Financial Literacy Programs
Because financial literacy often is not taught in schools and homes, adults may be ill prepared to make wise financial decisions. The consequences of poor financial literacy can be compounded in underbanked communities, where residents rely on costly check-cashing, payday-loan, and other nontraditional financial services. Banks can play a constructive role in improving financial literacy in their communities by offering free financial education programs and resources. Banks can encourage their employees to volunteer as financial advisers and mentors in schools, community organizations, and churches, and in so doing, they might expand their customer base, create goodwill, and increase business opportunities.
In addition, banks supporting financial literacy initiatives may receive credit for qualified community development loans, investments, and service activities under the OCC’s 2020 Community Reinvestment Act rule. The OCC offers information on how banks may receive CRA credit. For more information, visit the CRA section of OCC.gov.
To help banks in their efforts to promote financial literacy, the OCC offers online resources, including Financial Literacy Updates, which list upcoming programs devoted to educating consumers about personal finance. The OCC's “Financial Literacy Resource Directory” has information on a variety of related topics.
Low- to Moderate-Income Communities and Minority Groups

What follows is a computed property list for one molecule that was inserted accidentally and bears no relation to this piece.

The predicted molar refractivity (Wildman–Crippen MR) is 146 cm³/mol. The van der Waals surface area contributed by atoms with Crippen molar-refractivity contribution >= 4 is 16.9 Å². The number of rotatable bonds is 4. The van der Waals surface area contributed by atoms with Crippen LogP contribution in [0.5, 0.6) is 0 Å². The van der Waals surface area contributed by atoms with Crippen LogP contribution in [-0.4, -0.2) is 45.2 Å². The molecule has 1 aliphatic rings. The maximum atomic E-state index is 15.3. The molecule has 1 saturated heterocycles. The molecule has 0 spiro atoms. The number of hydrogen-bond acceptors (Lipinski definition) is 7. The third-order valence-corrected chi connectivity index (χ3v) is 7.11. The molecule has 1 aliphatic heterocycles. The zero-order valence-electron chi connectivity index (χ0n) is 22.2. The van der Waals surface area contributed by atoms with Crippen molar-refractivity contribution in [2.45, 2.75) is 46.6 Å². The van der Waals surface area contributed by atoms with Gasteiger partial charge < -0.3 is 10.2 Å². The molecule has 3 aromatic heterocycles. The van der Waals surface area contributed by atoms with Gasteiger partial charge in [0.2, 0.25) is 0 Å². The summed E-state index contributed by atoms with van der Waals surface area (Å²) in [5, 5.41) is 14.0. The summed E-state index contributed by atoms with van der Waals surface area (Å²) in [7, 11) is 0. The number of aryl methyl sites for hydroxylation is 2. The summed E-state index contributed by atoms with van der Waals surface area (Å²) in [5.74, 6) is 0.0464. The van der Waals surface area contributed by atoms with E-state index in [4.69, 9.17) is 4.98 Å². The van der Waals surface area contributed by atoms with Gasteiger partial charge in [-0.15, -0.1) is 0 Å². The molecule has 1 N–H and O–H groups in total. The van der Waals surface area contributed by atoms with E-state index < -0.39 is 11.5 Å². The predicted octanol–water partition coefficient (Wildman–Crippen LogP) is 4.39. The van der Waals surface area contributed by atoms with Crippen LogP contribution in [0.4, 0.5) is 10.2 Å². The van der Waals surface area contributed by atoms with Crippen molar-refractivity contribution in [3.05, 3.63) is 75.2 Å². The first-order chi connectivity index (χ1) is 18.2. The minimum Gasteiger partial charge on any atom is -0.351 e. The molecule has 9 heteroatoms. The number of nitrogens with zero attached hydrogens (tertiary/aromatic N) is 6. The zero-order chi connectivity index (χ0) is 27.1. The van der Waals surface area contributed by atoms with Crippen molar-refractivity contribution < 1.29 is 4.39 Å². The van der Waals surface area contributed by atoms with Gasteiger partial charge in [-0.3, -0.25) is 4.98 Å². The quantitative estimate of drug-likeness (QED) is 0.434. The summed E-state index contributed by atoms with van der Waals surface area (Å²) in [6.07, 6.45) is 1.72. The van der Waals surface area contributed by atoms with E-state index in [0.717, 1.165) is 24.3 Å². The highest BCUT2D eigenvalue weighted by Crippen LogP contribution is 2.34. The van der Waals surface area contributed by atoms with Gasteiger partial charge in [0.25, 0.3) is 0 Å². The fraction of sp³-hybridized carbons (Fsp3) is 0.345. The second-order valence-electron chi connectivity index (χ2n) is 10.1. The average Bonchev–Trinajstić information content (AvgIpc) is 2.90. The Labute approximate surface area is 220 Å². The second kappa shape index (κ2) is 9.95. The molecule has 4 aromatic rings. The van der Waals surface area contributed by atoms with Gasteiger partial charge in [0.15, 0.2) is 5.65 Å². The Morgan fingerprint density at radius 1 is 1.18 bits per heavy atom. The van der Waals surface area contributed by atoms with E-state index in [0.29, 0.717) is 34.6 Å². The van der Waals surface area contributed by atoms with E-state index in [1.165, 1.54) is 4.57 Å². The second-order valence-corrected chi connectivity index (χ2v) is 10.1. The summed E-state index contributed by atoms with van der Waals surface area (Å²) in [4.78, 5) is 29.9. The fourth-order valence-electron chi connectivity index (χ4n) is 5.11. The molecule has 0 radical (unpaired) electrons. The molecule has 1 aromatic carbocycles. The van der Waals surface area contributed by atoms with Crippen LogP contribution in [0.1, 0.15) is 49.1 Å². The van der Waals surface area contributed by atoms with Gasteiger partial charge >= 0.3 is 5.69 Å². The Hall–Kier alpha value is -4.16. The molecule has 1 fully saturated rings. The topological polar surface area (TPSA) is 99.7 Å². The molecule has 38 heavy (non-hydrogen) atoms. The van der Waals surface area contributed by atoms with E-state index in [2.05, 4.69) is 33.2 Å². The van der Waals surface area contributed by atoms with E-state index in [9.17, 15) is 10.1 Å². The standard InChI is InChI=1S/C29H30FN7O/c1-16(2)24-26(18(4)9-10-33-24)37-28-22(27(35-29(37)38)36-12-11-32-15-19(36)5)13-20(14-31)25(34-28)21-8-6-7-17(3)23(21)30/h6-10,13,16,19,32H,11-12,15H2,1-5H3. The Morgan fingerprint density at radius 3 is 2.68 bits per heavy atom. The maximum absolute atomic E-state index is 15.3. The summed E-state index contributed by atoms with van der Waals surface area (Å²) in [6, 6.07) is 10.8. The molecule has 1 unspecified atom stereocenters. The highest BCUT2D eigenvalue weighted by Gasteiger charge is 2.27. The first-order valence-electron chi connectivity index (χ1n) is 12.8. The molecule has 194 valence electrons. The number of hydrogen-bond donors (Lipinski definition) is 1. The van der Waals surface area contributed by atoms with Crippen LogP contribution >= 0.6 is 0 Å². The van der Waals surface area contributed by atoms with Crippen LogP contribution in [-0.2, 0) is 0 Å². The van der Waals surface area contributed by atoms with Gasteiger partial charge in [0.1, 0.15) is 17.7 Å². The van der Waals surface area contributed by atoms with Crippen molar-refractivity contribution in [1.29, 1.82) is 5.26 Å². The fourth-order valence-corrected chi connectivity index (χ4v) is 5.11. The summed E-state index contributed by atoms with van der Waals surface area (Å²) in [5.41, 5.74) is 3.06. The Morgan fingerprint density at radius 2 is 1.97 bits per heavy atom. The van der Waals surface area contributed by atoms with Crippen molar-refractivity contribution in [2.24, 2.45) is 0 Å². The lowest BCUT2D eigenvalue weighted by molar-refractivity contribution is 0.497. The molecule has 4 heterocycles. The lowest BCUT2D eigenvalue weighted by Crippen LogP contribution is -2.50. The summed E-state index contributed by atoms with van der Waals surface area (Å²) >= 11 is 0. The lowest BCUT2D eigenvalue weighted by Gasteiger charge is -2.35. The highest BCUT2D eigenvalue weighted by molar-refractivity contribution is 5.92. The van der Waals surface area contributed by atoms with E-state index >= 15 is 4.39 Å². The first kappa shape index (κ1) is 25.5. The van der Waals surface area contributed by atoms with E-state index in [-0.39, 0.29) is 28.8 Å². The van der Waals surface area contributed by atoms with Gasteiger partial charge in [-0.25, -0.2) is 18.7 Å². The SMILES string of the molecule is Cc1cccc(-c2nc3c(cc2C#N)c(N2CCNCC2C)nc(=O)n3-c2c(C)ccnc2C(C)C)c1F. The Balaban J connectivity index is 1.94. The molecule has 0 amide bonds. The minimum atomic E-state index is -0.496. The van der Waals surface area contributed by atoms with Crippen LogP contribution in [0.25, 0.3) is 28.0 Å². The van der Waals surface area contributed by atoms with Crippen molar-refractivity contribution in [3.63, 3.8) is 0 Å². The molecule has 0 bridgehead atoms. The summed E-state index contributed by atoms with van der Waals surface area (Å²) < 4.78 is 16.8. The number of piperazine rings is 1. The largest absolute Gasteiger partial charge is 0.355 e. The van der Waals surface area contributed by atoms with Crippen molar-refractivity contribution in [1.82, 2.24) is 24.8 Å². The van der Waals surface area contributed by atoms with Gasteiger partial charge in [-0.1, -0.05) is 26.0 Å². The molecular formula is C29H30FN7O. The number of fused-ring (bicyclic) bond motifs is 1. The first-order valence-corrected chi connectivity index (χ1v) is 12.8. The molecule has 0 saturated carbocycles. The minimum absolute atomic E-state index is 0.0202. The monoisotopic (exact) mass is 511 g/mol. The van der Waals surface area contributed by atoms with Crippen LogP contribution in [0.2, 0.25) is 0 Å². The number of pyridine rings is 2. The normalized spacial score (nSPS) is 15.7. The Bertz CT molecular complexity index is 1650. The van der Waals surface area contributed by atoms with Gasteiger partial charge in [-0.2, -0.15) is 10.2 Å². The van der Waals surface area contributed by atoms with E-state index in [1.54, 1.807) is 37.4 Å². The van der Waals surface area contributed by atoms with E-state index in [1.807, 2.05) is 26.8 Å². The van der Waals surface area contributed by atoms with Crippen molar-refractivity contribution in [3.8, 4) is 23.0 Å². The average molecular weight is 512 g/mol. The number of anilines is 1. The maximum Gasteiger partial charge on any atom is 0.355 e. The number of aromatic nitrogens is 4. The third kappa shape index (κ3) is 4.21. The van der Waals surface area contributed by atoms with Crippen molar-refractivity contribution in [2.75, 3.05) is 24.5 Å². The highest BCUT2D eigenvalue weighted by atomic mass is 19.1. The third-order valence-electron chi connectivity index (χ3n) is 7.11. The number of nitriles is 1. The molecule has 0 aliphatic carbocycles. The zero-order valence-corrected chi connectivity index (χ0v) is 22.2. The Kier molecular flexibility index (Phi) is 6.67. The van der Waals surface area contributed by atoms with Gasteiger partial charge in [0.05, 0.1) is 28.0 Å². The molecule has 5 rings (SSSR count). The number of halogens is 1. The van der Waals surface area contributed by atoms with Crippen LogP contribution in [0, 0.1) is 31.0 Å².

Low- to moderate-income communities and minority groups are disproportionately represented in underbanked markets. Surveys suggest there are many reasons that underbanked individuals are unable or unwilling to open bank accounts. One reason is the perception that banks charge high fees for transactional accounts, and, therefore, the accounts are costly to maintain. Another reason is that some consumers have limited traditional transactions in their credit files to generate a robust credit score. To counter this perception, banks have been designing low-cost bank products and services for the underbanked market. These products and services include the following.
Consumer Identification Requirements for New Accounts
The 2001 USA Patriot Act outlines procedures in section 326, the Customer Identification Program (CIP), to help banks verify the identity of customers opening savings and checking accounts. The OCC explains the CIP in the spring 2009 issue of the OCC Community Developments Investments newsletter titled "Cultivating Community-Based Financial Literacy Initiatives" (PDF). This newsletter describes several banking initiatives designed to encourage immigrants to use traditional banking services. These initiatives include financial literacy programs, specialized bank products, and alternative verification methods for customers opening new accounts. One of the newsletter’s articles, "Customer Identification Requirements for New Accounts" (PDF), explains in detail the USA Patriot Act's CIP rule.
Low-Cost Bank Transactional and Savings Accounts